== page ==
Exploitation of the
Financial or material exploitation of an elder is the
illegal or improper use of an elder's property or financial resources
their consent or understanding (Wolf, 1996).
Financial abuse of the elderly tends to occur over time rather
single overt act such as a robbery, purse snatching or car jacking
Reynolds, 1996). A financial abuser does
not need to be a stranger. The financial
abuser can be a family member, a caregiver or caretaker, a professional
an accountant, lawyer, doctor or banker, or a boyfriend or girlfriend. Regardless of who the individual is that is
conducting the financial exploitation, three reasons for financial
have been identified by the Area Agency on Aging:
Since financial abuse is the
fourth most common type of elder abuse (Lewis, et al, 1999),
identifying characteristics of elder abusers may assist with addressing
problem of elder abuse and mistreatment.
Ramsey-Klausnick (2000) proposed a typology of offenders as the
following five types: 1) the overwhelmed, 2) the impaired, 3) the
4) the domineering and 5) the sadistic.
Anetzberger (2000) proposed an alternative explanation for elder
the Explanatory Model for Elder Abuse, which theorizes that elder abuse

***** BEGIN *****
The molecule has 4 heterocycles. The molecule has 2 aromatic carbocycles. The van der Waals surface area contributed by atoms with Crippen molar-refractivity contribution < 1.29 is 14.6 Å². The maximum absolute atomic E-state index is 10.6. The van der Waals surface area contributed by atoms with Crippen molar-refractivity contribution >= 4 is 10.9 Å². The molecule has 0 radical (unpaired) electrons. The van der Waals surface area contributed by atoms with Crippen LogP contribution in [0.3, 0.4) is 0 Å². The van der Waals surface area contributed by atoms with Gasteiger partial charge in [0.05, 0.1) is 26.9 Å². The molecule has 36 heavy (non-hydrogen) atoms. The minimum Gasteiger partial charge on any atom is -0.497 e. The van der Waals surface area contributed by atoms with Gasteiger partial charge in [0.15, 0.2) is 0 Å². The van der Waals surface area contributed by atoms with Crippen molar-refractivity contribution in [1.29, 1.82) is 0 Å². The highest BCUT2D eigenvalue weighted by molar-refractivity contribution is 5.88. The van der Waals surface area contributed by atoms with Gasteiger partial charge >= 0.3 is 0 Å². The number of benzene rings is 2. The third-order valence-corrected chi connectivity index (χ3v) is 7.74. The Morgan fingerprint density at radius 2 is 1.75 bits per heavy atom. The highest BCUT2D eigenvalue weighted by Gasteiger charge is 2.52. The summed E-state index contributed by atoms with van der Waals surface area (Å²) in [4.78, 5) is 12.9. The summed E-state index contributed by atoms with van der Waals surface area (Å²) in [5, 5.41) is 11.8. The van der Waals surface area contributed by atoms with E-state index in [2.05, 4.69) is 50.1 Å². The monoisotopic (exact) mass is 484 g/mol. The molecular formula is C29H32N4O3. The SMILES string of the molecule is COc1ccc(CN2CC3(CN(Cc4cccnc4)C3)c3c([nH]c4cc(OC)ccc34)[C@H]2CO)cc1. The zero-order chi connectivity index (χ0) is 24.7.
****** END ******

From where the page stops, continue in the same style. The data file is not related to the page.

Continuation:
primarily a function of the perpetrator's characteristics and
function of the victim's characteristics.
or greed - people who take advantage of elders
usually have financial problems or act out of greed.
- Opportunity - offenders often have opportunity to
elders money or property by pressuring or otherwise influencing them or
advantage of the trust, discretion or power that has been given to them.
sense of entitlement - offenders often believe that
they deserve the money or because they believe that older people in
don't really need all their money.
The prevalence of abuse, in general, among elderly is not
entirely known (Macdonald, 1997).
However, elder abuse is estimated to affect 700,000 to 1.2
adults annually in the United States.
Only ten percent of the cases of elder abuse are estimated to be
reported (Fulmer, et. al., 1984). This
in part is due to the lack of interventions developed for the
elder abuse. Most interventions that
have been reviewed or evaluated are reactive in nature (Wyandt, 2004). Three-quarters of the reported, substantiated
cases of financial abuse involve victims over the age of 75 (Lewis, et.
al.). In some cases, the elderly person is
aware of the financial abuse. In other
cases, the elderly person is aware of the exploitation but denies the
because of total dependence (at least perceived) on the perpetrator or
the elderly person feels guilty, responsible or ashamed of the
care for himself or herself and falling victim to the financial abuse.
are several factors that can contribute to an elder being financially
exploited. Because there are so many
factors that can play a part in an elderly person being financially
it is difficult to detect when the abuse will happen.